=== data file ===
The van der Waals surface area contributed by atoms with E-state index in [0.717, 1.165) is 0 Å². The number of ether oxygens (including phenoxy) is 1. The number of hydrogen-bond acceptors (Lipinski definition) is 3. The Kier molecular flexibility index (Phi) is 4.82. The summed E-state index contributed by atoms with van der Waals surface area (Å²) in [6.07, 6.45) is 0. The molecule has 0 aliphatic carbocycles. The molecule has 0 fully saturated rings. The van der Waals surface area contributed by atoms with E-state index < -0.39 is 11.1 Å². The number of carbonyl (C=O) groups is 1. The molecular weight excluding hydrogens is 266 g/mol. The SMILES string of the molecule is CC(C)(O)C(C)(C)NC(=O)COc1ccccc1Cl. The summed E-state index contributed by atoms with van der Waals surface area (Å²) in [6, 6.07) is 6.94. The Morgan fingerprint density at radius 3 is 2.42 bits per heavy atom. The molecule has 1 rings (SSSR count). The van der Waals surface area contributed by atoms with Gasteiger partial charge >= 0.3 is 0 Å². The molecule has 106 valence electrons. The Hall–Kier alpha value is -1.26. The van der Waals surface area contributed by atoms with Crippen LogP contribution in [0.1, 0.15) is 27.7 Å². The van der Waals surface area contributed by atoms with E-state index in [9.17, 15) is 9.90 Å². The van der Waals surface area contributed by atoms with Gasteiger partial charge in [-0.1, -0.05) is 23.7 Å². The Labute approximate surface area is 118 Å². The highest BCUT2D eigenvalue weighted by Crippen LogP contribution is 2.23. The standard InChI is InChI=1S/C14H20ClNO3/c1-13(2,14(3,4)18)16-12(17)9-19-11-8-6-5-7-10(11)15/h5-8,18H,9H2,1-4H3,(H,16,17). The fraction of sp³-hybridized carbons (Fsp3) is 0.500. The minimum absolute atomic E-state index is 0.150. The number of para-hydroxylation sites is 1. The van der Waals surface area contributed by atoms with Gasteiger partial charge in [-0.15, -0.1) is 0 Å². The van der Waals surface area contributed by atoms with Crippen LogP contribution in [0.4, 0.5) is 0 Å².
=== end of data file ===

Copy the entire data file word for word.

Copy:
The van der Waals surface area contributed by atoms with E-state index in [0.717, 1.165) is 0 Å². The number of ether oxygens (including phenoxy) is 1. The number of hydrogen-bond acceptors (Lipinski definition) is 3. The Kier molecular flexibility index (Phi) is 4.82. The summed E-state index contributed by atoms with van der Waals surface area (Å²) in [6.07, 6.45) is 0. The molecule has 0 aliphatic carbocycles. The molecule has 0 fully saturated rings. The van der Waals surface area contributed by atoms with E-state index < -0.39 is 11.1 Å². The number of carbonyl (C=O) groups is 1. The molecular weight excluding hydrogens is 266 g/mol. The SMILES string of the molecule is CC(C)(O)C(C)(C)NC(=O)COc1ccccc1Cl. The summed E-state index contributed by atoms with van der Waals surface area (Å²) in [6, 6.07) is 6.94. The Morgan fingerprint density at radius 3 is 2.42 bits per heavy atom. The molecule has 1 rings (SSSR count). The van der Waals surface area contributed by atoms with Gasteiger partial charge >= 0.3 is 0 Å². The molecule has 106 valence electrons. The Hall–Kier alpha value is -1.26. The van der Waals surface area contributed by atoms with Crippen LogP contribution in [0.1, 0.15) is 27.7 Å². The van der Waals surface area contributed by atoms with E-state index in [9.17, 15) is 9.90 Å². The van der Waals surface area contributed by atoms with Gasteiger partial charge in [-0.1, -0.05) is 23.7 Å². The Labute approximate surface area is 118 Å². The highest BCUT2D eigenvalue weighted by Crippen LogP contribution is 2.23. The standard InChI is InChI=1S/C14H20ClNO3/c1-13(2,14(3,4)18)16-12(17)9-19-11-8-6-5-7-10(11)15/h5-8,18H,9H2,1-4H3,(H,16,17). The fraction of sp³-hybridized carbons (Fsp3) is 0.500. The minimum absolute atomic E-state index is 0.150. The number of para-hydroxylation sites is 1. The van der Waals surface area contributed by atoms with Gasteiger partial charge in [-0.15, -0.1) is 0 Å². The van der Waals surface area contributed by atoms with Crippen LogP contribution in [0.4, 0.5) is 0 Å².